Hardly the first case of its type, no small number of models have lodged similar allegations in the past, arguing that brands with which they have worked with – such as beauty giant L’Oreal, as well as Elizabeth Arden and Bed, Bath & Beyond, among others – have made use of images of them outside of the scope agreed upon in their contracts.

For instance, as model Kata Greaney asserted in the lawsuit that she filed against cosmetics brand Elizabeth Arden, Bed, Bath & Beyond, and modeling agency MSA, among others, in 2014, she argued that while she did not know that the images from a photoshoot she took part in for the marketing materials for a New York spa would be used “on packaging, front and back, in connection with national campaign for the sale of a bathrobe,” her agency was “aware” that the scope of the use was going to exceed that specified in the contract and allegedly “failed to inform [her] of such widespread usage” and did not “provide competent advice and counsel” about it.

Around the same time model Berenice Mosca filed a $1.6 million suit against L’Oreal USA Inc., Wal-Mart Stores Inc. and advertising firm RGA Media Group Inc. for allegedly using her image on L’Oreal packaging without the authorization. And before that, a group of models filed a multi-million dollar class action lawsuit against over seven model management companies, two advertising firms, L’Oréal USA Inc. (the American arm of the world’s largest cosmetics and beauty company), and Procter & Gamble for failing to compensate the models for the repeated use of their photos on product packaging.

At the same time, buzzy Paris-based brand Vetements came under fire last year when model Angie Sherbourne claimed that she posed for photos for the brand in 2014 on the basis that the images would only appear in the budding young brand’s debut lookbook. Fast forward a couple of years, and in lieu of an agreement laying out the specific uses of the image, Sherbourne’s image had been re-released by the brand in 2016, and used as part of a large-scale marketing campaign “around the world.”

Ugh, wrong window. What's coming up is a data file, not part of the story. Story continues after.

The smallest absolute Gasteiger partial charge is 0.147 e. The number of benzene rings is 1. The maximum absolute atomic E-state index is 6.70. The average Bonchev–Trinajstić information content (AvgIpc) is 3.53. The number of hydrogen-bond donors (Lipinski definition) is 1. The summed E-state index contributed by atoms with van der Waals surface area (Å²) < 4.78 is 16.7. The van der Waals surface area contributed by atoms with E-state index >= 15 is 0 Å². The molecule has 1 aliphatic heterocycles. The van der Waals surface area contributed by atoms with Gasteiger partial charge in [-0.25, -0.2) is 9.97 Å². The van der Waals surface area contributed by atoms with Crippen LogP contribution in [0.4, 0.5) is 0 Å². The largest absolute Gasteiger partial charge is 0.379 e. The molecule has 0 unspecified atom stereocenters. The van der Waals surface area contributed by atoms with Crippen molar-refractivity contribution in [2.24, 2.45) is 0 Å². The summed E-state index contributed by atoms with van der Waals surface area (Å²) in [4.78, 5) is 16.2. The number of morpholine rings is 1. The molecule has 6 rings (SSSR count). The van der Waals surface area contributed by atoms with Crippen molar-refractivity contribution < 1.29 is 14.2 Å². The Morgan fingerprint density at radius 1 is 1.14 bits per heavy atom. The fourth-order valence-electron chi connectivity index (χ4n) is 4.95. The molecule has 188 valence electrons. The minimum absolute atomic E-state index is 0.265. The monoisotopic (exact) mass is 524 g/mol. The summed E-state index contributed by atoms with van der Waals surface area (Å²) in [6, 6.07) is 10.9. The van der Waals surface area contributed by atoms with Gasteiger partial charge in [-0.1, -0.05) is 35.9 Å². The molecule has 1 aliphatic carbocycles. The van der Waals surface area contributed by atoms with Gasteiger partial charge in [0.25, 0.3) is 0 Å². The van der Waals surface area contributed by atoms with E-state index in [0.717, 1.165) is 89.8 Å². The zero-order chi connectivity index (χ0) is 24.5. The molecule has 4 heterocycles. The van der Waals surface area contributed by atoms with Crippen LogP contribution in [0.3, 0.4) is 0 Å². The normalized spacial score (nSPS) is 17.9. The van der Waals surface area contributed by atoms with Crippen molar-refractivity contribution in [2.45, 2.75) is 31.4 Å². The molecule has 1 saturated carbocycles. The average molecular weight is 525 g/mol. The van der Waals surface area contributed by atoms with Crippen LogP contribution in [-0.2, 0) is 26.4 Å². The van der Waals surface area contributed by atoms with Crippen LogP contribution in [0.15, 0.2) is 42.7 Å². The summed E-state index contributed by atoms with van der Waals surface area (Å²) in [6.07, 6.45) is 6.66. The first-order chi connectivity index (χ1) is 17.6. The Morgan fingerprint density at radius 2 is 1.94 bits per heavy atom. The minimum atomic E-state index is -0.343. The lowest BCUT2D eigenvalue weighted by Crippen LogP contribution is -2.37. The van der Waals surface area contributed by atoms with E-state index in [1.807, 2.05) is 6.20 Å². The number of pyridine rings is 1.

The modeling industry has faced criticism, particularly in recent years, in connection with a laundry list of longstanding and problematic practices – from what WWD’s Lisa Lockwood called “notorious slowness of payment [and] what can be a lack of financial transparency on the part of modeling agencies” to the failure of agencies to act on the best interest of their model clients when it comes to the terms of the terms and the scope of their individual per-job-contracts with brands, thereby, leading to potentially widespread unauthorized recycling of images for which the models are not paid.

Big-name agencies have been quick to report advances on many fronts, with IMG, for instance – the company that reps big names like Amber Valletta, Carolyn Murphy, Gigi and Bella Hadid, Gisele, Kate Moss, and Miranda Kerr, among many others – telling WWD last year that in addition to ensuring that models “are paid in a timely and fair manner” and that “their statements (including their fee and IMG’s commission) [are made] available,” they also “place strict time limits on the use of the model’s image and prevent his/her image from being used in perpetuity or re-purposed and/or sold to other brands.”

A rep for Ralph Lauren told TFL, “This lawsuit is entirely without merit.”

*The case is Anastassia Khozissova v. Ralph Lauren Corp., and Home Box Office, Inc., 159860/2020 (NY Sup.).